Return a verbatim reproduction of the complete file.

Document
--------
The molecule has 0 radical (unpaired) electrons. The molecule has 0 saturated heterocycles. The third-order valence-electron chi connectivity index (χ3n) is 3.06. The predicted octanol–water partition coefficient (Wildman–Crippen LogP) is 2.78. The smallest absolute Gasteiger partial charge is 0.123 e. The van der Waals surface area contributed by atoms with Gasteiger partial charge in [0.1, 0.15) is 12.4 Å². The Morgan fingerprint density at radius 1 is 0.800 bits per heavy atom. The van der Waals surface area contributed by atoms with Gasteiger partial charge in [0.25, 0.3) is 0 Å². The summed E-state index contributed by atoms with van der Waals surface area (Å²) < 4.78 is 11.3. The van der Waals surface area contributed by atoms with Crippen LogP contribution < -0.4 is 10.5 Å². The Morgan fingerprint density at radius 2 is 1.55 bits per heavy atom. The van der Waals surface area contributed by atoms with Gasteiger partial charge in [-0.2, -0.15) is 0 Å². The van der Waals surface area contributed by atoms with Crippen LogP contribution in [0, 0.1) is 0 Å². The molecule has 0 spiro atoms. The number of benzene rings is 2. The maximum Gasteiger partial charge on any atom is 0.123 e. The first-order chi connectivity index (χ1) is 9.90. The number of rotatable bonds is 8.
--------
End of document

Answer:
The molecule has 0 radical (unpaired) electrons. The molecule has 0 saturated heterocycles. The third-order valence-electron chi connectivity index (χ3n) is 3.06. The predicted octanol–water partition coefficient (Wildman–Crippen LogP) is 2.78. The smallest absolute Gasteiger partial charge is 0.123 e. The van der Waals surface area contributed by atoms with Gasteiger partial charge in [0.1, 0.15) is 12.4 Å². The Morgan fingerprint density at radius 1 is 0.800 bits per heavy atom. The van der Waals surface area contributed by atoms with Gasteiger partial charge in [0.25, 0.3) is 0 Å². The summed E-state index contributed by atoms with van der Waals surface area (Å²) < 4.78 is 11.3. The van der Waals surface area contributed by atoms with Crippen LogP contribution < -0.4 is 10.5 Å². The Morgan fingerprint density at radius 2 is 1.55 bits per heavy atom. The van der Waals surface area contributed by atoms with Gasteiger partial charge in [-0.2, -0.15) is 0 Å². The van der Waals surface area contributed by atoms with Crippen LogP contribution in [0, 0.1) is 0 Å². The molecule has 0 spiro atoms. The number of benzene rings is 2. The maximum Gasteiger partial charge on any atom is 0.123 e. The first-order chi connectivity index (χ1) is 9.90. The number of rotatable bonds is 8.